Law ends child sex statute of limitations
BOISE – Sexually abused children now have a lifetime to seek prosecution of their abuser under a law signed Monday by Gov. Dirk Kempthorne.
The law removes a requirement that abused children report the crime before they turn 23 or lose the chance to seek prosecution. It also will help deter sexual abusers, said Rep. Debbie Field, R-Boise, who co-sponsored the bill with Rep. Donna Boe, D-Pocatello.
“If you have ever done this to a child, you are going to remain accountable,” Field said. “What an honor it is to provide victims a chance to be heard.”
The bill takes effect immediately. The old statute of limitation continues to apply to abuse that occurred in the past.
“With the emergency clause, every day counts,” Senate President Pro Tem Robert Geddes, R-Soda Springs, said at the bill signing ceremony. “This is a great day for the state of Idaho. I hope it’s a horrible day for anyone who ever thinks they can abuse a child in the state of Idaho and get away with it.”
The law drew widespread support from child advocates and residents who themselves had been abused, only to miss the chance to confront their abusers in court.
Rexburg resident Jeff Bird had pushed for the law, saying he was one child who simply wasn’t given enough time to report the man who abused him throughout his childhood. He didn’t report the abuse before he turned 23 because he believed the man was in prison, and when he found out that wasn’t true, the statute of limitation had passed.
Kempthorne praised Bird and others for telling lawmakers about their trauma.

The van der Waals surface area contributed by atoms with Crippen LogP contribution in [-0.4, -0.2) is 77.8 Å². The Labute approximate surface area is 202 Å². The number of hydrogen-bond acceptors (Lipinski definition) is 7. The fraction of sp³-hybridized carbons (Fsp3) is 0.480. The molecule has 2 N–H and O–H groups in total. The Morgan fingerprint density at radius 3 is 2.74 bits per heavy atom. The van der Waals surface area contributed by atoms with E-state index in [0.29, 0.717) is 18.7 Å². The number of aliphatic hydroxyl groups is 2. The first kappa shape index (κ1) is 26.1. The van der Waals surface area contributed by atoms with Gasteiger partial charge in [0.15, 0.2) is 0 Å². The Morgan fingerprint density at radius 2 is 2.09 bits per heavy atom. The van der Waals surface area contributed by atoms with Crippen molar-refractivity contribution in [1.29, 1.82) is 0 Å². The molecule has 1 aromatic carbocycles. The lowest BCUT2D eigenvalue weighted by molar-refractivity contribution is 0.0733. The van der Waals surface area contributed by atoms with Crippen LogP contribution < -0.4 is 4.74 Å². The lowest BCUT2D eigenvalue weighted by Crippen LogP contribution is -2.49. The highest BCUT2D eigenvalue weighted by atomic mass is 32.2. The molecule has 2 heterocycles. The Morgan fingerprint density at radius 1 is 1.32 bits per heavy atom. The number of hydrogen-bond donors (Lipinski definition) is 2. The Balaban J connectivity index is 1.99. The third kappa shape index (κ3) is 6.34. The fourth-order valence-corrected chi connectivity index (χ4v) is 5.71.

“I’d rather be private,” Bird said, “but we felt it was very important and worth the personal sacrifice to protect the children of Idaho.”
Paul Steed, an eastern Idaho man who had pushed for the bill on behalf of his two sons and several other children who were molested by a Boy Scout counselor, said that although the law wouldn’t help his own family, it would help countless others in the future.
“This has been very, very therapeutic,” he said.
Several bills tightening sex offender laws have been moving through the Idaho Statehouse this year. A bill that would make criminals who sexually abuse and then murder their victims eligible for the death penalty was approved by both the Idaho House and Senate. Kempthorne also signed a bill on Monday that allows local sheriffs to disseminate the names of violent sexual predators in newspapers and on local radio and television stations.
Also on Monday, the Senate approved a bill sponsored by Sen. Denton Darrington, R-Declo, that would allow some young men convicted of statutory rape to avoid registering as sex offenders. Under that bill, men under the age of 21 who have consensual sex with a woman no more than three years younger could petition the judge to be freed of the registration requirement. In Idaho, statutory rape protections apply to girls under 18.
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